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Home is Where the Heart is

The first Whitespace Challenge that stood out to me was sight - altering your view, literally, in order to alter your perspective. I spend a lot of time in a fairly small space, and we're about to have guests for Brooklyn's birthday, so that seemed like a perfect place to start.

Before beauty, a mess. I took most of our art off the walls (it had been hung rather haphazardly when we first moved in, in order to get it off the floor where it was awkwardly propped) yanked some books off the shelves, and rearranged furniture. Brooklyn was exceedingly interested in what I was doing and determinedly got into everything, but Tobin was happy to practice rotations on the new empty space in the middle of our living room floor.

I adore our couch (easy-care suede, purchased from a friend who was moving to a smaller apartment), and the pair of pillows that a friend thoughtfully made for us as a wedding present. I also really like the enormous painting that was left behind by a tenant who preferred painting over paying rent, at the complex in Fayetteville that Adam did maintenance for. You can't tell in the picture, but there are gold and white beads sewn all over the grey part, making it extremely texturally interesting.

The painting had been hung a little low originally and has bugged me for the past year but I hadn't gotten around to moving it. Armed with a hammer and a small pot of spackle, I moved it up and took down the didn't-go-with-anything piece of art that was above the couch. Because that wall is one of the first things you see as you enter our apartment, I arranged four 12"x12" sheets of pretty paper with Instagram prints stuck to their centers, over the couch. Family portraits are practically impossible to coordinate (both logistically and financially), but I did manage to find decent recent pictures of each of us individually.

Besides nicely tying the painting in with the pillows, Brooklyn loves to point at the pictures and identify each of us (it also usually inspires a round of hugs - if you are reminded of someone you love, and they're there, you should hug them. I think that we would all benefit from universal adoption of this concept).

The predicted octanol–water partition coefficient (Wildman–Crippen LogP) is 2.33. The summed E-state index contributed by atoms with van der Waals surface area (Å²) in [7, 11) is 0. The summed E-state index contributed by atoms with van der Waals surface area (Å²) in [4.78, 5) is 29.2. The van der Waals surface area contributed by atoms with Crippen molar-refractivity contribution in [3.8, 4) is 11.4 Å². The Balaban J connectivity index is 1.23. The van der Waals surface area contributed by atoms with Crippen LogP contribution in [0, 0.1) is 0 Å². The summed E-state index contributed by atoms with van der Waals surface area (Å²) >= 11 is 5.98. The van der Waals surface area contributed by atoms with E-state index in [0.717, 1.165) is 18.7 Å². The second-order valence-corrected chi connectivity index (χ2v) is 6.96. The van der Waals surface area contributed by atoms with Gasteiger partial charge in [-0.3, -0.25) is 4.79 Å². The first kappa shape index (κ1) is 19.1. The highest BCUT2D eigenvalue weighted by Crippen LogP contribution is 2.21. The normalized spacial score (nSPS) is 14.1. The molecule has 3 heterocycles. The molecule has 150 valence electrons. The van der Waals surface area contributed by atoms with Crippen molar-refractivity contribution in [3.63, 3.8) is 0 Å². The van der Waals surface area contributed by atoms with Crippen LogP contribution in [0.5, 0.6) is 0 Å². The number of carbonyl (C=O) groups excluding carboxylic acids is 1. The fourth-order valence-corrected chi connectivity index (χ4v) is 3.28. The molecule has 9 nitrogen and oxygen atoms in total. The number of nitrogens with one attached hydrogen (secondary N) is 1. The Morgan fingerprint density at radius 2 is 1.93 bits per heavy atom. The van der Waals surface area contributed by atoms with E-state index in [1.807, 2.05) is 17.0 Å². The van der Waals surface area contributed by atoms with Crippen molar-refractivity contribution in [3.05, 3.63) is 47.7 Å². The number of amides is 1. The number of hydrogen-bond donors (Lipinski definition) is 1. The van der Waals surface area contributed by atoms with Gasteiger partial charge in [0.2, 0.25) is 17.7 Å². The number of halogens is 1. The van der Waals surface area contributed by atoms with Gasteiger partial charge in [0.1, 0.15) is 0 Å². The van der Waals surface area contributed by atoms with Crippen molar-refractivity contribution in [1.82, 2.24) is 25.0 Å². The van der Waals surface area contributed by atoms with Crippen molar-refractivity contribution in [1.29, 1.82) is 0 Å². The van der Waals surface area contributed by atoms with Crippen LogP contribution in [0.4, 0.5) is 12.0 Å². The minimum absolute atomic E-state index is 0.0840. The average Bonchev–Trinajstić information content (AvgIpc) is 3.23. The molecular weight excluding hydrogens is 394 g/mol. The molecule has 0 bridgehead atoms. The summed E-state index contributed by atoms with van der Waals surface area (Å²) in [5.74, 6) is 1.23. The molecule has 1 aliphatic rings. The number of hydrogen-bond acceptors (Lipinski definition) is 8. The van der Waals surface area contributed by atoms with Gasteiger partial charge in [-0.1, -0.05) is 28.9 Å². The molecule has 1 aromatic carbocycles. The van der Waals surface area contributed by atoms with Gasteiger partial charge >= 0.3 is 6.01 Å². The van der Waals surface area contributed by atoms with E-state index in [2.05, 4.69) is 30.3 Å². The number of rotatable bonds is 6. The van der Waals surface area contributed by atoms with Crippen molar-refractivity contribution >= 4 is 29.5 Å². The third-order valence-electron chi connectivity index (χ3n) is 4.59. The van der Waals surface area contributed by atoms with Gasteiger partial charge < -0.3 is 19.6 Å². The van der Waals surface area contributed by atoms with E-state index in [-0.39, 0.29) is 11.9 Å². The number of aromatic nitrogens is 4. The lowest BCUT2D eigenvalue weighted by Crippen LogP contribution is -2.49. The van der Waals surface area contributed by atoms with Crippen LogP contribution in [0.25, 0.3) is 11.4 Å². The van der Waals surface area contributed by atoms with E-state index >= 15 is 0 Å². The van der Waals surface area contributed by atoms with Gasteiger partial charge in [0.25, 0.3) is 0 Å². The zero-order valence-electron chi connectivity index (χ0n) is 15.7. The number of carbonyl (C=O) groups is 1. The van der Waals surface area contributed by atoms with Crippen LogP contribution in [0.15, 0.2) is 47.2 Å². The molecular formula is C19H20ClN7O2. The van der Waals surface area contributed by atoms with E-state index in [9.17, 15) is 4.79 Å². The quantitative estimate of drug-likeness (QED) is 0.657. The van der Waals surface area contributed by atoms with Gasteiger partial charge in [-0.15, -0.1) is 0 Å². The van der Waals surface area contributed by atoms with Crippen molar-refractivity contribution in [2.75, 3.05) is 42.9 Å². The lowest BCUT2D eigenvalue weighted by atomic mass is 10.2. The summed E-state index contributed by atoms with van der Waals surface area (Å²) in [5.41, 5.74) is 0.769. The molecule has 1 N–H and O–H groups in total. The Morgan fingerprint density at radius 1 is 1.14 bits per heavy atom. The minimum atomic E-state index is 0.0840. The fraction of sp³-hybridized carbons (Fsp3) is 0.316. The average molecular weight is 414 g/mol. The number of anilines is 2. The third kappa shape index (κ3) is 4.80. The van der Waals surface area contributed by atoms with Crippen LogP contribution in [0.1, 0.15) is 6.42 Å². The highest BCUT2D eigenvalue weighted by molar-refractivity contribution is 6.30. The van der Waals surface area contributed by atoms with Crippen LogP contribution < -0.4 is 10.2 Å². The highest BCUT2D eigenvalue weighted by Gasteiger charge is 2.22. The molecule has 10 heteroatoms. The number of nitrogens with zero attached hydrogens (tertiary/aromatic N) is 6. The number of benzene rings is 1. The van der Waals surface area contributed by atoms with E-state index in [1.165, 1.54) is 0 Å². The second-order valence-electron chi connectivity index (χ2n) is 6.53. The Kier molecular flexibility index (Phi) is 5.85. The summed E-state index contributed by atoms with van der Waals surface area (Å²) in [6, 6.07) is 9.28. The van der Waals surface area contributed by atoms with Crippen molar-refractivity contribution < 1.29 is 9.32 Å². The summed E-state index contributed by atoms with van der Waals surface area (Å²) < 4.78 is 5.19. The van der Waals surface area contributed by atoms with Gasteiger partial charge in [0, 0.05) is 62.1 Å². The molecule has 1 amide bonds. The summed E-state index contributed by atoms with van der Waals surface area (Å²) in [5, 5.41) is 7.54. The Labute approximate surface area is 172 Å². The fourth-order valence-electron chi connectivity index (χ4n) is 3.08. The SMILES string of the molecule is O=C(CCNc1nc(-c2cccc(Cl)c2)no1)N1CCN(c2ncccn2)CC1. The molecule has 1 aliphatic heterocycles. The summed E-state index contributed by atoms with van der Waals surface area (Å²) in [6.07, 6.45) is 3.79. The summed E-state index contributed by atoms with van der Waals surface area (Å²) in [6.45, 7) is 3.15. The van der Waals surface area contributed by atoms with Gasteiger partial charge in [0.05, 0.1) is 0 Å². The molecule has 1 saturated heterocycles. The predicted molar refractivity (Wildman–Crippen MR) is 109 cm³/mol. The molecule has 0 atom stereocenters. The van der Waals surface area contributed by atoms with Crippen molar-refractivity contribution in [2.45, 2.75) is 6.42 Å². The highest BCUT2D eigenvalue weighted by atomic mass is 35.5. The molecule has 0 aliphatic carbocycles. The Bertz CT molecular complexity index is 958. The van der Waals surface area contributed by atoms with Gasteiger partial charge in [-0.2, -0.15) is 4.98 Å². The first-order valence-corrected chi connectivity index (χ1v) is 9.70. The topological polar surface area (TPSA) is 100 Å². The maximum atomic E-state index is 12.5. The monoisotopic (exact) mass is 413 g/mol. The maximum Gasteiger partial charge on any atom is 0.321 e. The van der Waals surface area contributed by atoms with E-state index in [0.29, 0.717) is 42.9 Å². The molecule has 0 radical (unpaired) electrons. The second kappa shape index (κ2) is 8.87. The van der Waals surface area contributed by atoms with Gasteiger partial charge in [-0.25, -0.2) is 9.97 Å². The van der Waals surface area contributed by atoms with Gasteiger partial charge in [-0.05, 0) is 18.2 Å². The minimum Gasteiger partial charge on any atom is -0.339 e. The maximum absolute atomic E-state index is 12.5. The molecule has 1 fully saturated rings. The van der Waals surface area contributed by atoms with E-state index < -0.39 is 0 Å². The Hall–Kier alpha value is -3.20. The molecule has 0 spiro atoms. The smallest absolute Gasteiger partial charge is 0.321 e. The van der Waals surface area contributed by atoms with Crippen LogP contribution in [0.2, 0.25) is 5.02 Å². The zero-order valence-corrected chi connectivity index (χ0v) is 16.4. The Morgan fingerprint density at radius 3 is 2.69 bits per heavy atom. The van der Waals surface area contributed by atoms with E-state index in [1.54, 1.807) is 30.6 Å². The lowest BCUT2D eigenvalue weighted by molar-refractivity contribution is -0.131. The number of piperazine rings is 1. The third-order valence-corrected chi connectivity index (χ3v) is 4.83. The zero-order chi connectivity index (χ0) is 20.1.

My family is important to me, and I'm grateful for them - but sometimes, between the adorably Instagrammed photos and aw-inspiring Facebook posts, in the thick of late nights and early mornings, of diapers and laundry and books read for the fourtieth time, of Losses of Freedom and Mutual Moments of Selfishness, I need to be reminded.

Beautiful dwelling is surrounding yourself with people you love - and reminding yourself that you do/should love them, when you're tempted to love yourself first.


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31 Days of Unraveling Designs

It's that time of year again... the 31 Days writing challenge starts today! Bloggers from all over will be writing every day of the month of October on the topic of their choosing. This will be my fourth year participating - the first year I did 7 for 31, and spent a month going through Jen Hatmaker's book 7. The second year I did 31 Days of Sustainable Dwelling, and wrote about local and fair trade living. Last year I was busy but still wanted to participate, so I went the easy route with 31 Days of Everyday Beautiful.

This year I'm diving into my greatest passion: knitting! I'll spend this month looking at past designs and talking about the inspiration behind them, so there will be plenty of regular life mixed in with the stitching - and there may be discount codes for the patterns that I write about. You'll just have to read and see!

Pattern index:

Pageturner Mitts
Hogwarts House Tie
Urban Artemis
Graffiti for Humanity
Love Out Loud
Strange Jacket


In order to change your knitting, you must first change yourself. I've lost track of how many times I've said that, or how many people I've said it to. Frustrated new knitters wondering why their work is loose or tight or uneven or really anything less than perfect. But something I love about knitting is that it's a record of your inner dialogue. That swatch knit at the yarn store table with a cozy cup of coffee and a helpful (and more experienced) knitter nearby is going to be a lot more relaxed than the sweater begun a week later while sitting next to a hospital bed - just like the knitter.

Unfortunately, this also applies to my own knitting. For years, I was apparently unaffected by the shifts and turmoils in my own life, so I assumed that I was exempt from the rule - when the reality was, in fact, that I wasn't really experiencing any of those on anything deeper than a surface level because everything was deadened by depression. When I finally started to really…


A few years ago, I was introduced to the concept of replacing the traditional list of resolutions with a single word. It appealed to me - I am not a big list person, but I love language and words and meanings and etymology and metaphor and... ahem. Ennyhoo. I liked the idea.
I've never chosen the word. It's always presented itself to me - and last year was no different. Pacific was very insistent, even though I tried to argue with it. Pacific? What does that even mean? What am I supposed to do with that?
But I accepted it, and I'm glad I did. I learned about depth and calm, about storm and nurture, about faith and adventure - and about the unstoppable ocean of God's grace, that overwhelms to fill and cleanse and bring blessings unasked.
So I'm bidding pacific a very fond farewell, and welcoming spark and whatever lessons it would like to bring. I invited it in with a copper wire punctuated with tiny lights and wrapped around my mood board, and I've got an empt…